What was your least favourite part? What were the frustrations?
My least favorite part was the endless rewriting and polishing. I think I took on some ambitious things that I did not have the writerly skill to carry off. For instance, the novel is told in the first person, but Linda is an unreliable narrator. That’s not easy to do. Also, Linda is very angry when the books starts out and I had to work very hard through several drafts to make her sympathetic. It took years and a lot of trial and error and many critiques to develop the necessary skills. I had to overcome some things that are good for journalism but not so good for fiction. Fiction is really hard! There were many times where I gave up on the manuscript and set it aside. Then something would happen—someone would ask to read it and encourage me to get it published---and I’d dig it out and go through it again.
As winner of the Best New Canadian Christian Author Award in 2005, what effect has that had on your perception of yourself as a writer?
It’s a wonderful thing to win---as you know! But my perception of myself as a writer tends to swing from one extreme to another and the award hasn’t changed that. Sometimes I have a grandiose view that I’m better than I am and it’s about time I got recognized, and other times I think my stuff is pretty ordinary and I’m just terribly lucky to be in print at all. I think all of us have those extremes. When I’m in the first stages of writing I am usually in love with my material and not an especially good judge of whether it’s any good or not. I think it’s all wonderful. Then when I have to put on my editor’s hat, all I see are flaws and I think it’s awful.
Did winning the award help in promotion and sales?
Winning helps in the sense that it’s newsworthy to win, and consequently a number of publications carried stories about the win. How well that translates into sales, I don’t know. The award does raise your profile a bit and might help attract people to examine the cover. But the best help in sales are the positive word of mouth of readers who enjoyed your book and tell a friend and that takes time to build. I am hoping now to get some book clubs interested in the book. I visit my first book club in January. Also, I’m on 100 Huntley Street on Jan. 4. They don’t do fiction, per se, but are more interested in personal testimony that shows God’s grace and power.
What has God taught you through the process of writing this book?
He has continually been teaching me to trust Him in the process, to relinquish and let go my concerns and worries about results—whether it was getting published, getting people at my book launch, or getting publicity and sales. I have not been one of those people with a huge passion to write, who would starve in an attic because I just had to get this work of art out of me. Especially after I had rewritten the thing about ten times or more, the motivation to continue was much more subtle and gentle. I needed a lot of encouragement and support along the way. He provided it. If it had been up to me I would have given up and just chalked it up as an interesting experience that allowed me to give some copies bound at Staples with those spiral plastic bindings to my relatives for Christmas one year. He’s taught me that I can’t make an idol out of any result and that when I lose sight of having Jesus has my main desire and focus of my life, I lose my peace and then I’m no good to myself or anyone else.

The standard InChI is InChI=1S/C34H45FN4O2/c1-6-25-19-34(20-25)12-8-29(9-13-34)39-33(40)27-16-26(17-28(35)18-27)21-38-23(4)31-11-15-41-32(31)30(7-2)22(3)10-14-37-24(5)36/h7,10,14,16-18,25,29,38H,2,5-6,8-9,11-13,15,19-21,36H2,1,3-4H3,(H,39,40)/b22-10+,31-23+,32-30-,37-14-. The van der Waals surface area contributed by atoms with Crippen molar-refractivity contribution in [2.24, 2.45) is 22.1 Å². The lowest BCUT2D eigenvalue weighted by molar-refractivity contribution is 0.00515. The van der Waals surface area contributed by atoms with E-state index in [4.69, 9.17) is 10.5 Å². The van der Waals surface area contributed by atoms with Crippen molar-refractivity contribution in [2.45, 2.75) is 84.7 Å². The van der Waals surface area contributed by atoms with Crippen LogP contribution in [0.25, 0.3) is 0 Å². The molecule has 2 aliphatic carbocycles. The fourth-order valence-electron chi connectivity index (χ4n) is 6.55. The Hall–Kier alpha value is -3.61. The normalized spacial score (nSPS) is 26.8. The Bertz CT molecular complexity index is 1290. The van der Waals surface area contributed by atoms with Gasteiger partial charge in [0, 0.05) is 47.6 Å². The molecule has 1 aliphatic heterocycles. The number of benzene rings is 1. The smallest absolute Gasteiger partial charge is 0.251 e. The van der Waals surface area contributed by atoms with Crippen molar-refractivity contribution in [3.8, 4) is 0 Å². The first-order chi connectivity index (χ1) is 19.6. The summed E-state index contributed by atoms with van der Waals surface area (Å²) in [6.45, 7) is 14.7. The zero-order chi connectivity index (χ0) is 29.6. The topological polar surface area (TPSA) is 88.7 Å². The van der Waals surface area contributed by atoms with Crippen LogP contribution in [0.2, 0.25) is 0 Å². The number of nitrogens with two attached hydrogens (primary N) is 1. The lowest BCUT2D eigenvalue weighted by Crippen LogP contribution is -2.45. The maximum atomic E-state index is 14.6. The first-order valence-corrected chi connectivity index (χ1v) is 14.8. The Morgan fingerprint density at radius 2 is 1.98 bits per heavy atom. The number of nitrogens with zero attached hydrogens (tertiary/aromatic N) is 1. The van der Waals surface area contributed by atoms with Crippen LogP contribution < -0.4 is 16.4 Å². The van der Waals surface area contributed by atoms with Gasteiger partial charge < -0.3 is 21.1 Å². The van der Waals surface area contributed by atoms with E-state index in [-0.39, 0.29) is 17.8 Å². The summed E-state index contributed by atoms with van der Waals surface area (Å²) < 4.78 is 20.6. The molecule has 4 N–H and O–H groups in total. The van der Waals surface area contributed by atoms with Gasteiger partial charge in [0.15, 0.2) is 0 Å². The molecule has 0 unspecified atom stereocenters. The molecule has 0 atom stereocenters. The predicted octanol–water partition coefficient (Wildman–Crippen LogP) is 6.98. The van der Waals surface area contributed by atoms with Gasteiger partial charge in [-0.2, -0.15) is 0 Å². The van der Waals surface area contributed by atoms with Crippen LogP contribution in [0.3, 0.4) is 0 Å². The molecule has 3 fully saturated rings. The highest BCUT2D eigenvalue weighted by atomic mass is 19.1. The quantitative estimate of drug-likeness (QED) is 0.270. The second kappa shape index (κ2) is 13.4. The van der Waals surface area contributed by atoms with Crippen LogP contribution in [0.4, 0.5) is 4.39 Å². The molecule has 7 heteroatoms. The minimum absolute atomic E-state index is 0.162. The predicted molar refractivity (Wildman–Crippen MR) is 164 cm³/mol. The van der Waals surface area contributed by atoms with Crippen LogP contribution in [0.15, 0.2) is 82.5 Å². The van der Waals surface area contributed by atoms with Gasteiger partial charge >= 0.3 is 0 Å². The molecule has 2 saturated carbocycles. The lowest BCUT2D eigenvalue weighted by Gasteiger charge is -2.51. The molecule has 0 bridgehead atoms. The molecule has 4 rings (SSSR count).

What advice would you give to someone just starting out?
I’d advise them to join an association like Inscribe or The Word Guild, or the American Christian Fiction Writers, to attend conferences, read lots of books about writing, to be a reader of good stories especially in the genre you aspire to write in, and to find some good critique partners that can help them grow. I would advise them to keep writing, to make a discipline of writing regularly. I would advise that them develop a thick skin and learn to take rejection in stride and not take it personally when someone picks apart their work. I would also recommend that them to be patient with themselves. They would not expect to sit down at the piano and be playing four part Bach Fugues within two weeks. It takes time and practice to write well. It took me more than ten years from the start of The Defilers to it publication. I had also spent a few years prior to that learning about writing and had written several drafts of a screenplay. Even though I was writing for a living as part of my duties as a TV producer, I still had lots to learn about writing fiction.
Some of the best advice I received along the way was to learn to enjoy writing as an end in itself, for the way it helps you see the world better, for how it helps you understand more clearly what God is showing you about life. I think Anne Lamott in Bird by Bird does a great job in giving that kind of advice. Just as someone can enjoy playing the piano in church, or simply alone at home on a wintry afternoon, we can also write for the sheer pleasure of it. Aiming to get published, or sell books can rob us of that joy if we are not careful.
To Purchase a copy of Deborah's book go to Chapters.ca or Amazon.com